August is a busy month on the reserve at Lullybeg. Some butterfly species are busily feeding as adults or as larvae, racing to feed up for the winter. Other species are feeding to build reserves for migration or breeding. Individual adult butterflies of some species can either over-winter as adults or breed now (Small Tortoiseshell) while other species may breed now or prepare to migrate (Red Admiral). The potential for this flexibility may depend on a range of circumstances (such when the adult emerged) and conditions (weather, the condition of the larval food plant, etc). These complications and possibilities add variety and interest, and the observer can scan for clues as to the strategy used by species that have the capacity to be flexible. These clues will be seen in the behaviour. Are the male butterflies concentrating on feeding or on establishing territories and pursuing potential mates? Are females focussing on feeding or fluttering around the larval food plants?
For an example of a butterfly that can be flexible in its approach at this time of year, let us look at the Small Copper. The second generation of this species is flying now. This elegant little butterfly is now breeding. Some of the butterfly’s offspring may, if sunlight, temperature and food plant quality are suitable, become adult butterflies this year. These will fly in late September and in October. If the conditions do not allow for a third generation of the Small Copper or are marginal, most or all of the autumn larvae will endure winter hunkered down deep in the vegetation to resume feeding when spring arrives. These will reach the adult state next May or early to mid-June. I counted eleven of these sparkling starlets on the reserve today, a good tally for a butterfly usually recorded in low single figures.
Several butterfly species have their entire population in the larval stage now. The Marsh Fritillary butterfly is strengthening its population at Lullybeg, with 31 larval nests found on the reserve so far. I watched larvae feeding today, some outside their webs, nibbling in unison at the upper epidermis of the leaves of their sole food plant, Devil’s-bit Scabious. Some larvae are in their first instar while others have moulted their skins once to reach the second instar. The larvae may need to reach a healthy weight before their final moult later in autumn when they reach the fourth instar. Some species will not survive winter unless the larva reaches a certain instar before cold weather bites. The Speckled Wood is an example of this urgency. I suspect that the Small Heath larva must also reach a certain stage before winter if it is to survive.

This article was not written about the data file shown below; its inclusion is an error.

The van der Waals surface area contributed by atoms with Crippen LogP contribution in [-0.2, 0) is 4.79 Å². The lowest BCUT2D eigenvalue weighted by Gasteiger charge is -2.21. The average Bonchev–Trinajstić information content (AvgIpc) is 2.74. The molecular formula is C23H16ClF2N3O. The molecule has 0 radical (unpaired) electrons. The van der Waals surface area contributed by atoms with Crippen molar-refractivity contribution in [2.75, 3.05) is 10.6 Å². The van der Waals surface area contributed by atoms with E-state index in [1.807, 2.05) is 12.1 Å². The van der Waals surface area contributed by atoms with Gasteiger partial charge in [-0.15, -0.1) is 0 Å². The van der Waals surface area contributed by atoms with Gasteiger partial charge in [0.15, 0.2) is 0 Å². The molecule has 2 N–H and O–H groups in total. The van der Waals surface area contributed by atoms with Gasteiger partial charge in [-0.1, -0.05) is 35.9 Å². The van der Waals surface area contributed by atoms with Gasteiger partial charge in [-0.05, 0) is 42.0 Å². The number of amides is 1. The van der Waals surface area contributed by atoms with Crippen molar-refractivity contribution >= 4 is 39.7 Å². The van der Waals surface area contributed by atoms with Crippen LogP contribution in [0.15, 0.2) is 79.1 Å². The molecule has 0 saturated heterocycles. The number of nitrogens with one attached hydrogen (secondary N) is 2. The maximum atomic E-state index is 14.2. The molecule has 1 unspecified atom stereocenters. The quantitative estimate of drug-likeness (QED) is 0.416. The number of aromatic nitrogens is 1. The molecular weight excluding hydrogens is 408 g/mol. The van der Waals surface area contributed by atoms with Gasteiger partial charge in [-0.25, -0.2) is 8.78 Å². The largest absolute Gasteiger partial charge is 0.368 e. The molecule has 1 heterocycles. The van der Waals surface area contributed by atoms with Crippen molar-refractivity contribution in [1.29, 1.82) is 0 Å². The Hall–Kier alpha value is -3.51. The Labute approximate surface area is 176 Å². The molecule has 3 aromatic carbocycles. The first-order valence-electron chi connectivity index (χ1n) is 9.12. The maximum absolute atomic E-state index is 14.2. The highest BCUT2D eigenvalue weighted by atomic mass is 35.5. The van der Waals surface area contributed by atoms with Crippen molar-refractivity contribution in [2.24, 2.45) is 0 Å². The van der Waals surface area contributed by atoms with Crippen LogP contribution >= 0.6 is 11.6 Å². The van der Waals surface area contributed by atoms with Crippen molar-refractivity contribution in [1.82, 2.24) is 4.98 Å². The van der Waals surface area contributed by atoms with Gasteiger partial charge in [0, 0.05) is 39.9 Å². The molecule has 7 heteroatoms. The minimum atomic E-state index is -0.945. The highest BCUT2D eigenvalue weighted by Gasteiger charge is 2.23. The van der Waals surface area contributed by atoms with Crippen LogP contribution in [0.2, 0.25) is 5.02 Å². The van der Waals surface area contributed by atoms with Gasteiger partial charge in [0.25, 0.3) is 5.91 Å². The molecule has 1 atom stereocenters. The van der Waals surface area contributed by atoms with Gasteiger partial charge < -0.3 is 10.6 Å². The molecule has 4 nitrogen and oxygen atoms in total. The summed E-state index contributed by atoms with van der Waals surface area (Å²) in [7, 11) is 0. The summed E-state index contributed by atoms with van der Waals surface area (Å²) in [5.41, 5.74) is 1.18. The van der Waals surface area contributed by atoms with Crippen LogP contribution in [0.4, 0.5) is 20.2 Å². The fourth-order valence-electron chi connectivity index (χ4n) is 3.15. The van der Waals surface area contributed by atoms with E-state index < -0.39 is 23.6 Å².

Some butterflies don’t have these worries. The last Dark Green Fritillaries of the season was probably the tattered trio I saw on August 3rd. Their larvae, and the larvae of its bigger cousin, the Silver-washed Fritillary, hatch after two weeks, consume the eggshell and hibernate. The larva fasts for at least seven months before seeking violets to feed on. However, the larvae do have some concerns. They must not be discovered by birds, beetles or spiders. They must hope that their mothers placed them in the best conditions for over-wintering and feeding when the time comes. For the Silver-washed Fritillary, the egg-site is a cool, shady spot on a tree trunk, often on moss or half-hidden by ivy or in a crevice in a tree trunk. The Dark Green Fritillary lays her precious egg among dense, cool grass tufts with violets close by or among the tangle of grass. The cool conditions are chosen so that the tiny unfed larva does not shrivel in the August and September heat.
Life is simple for Brimstone butterflies. Feed up. That’s all they need to do. There is no complicated multi-brood strategy for our longest-lived adult butterfly. Just get as much Common Knapweed and Devil’s-bit Scabious nectar as possible before vanishing in September or October until the sun’s heat returns in mid-March.
There is so much going on now, with vast flights of ladybirds, bees, flies, dragonflies. All are racing against summer’s diminishing hour-glass. Before the sands of summer slip through your fingers, get out and savour what’s left.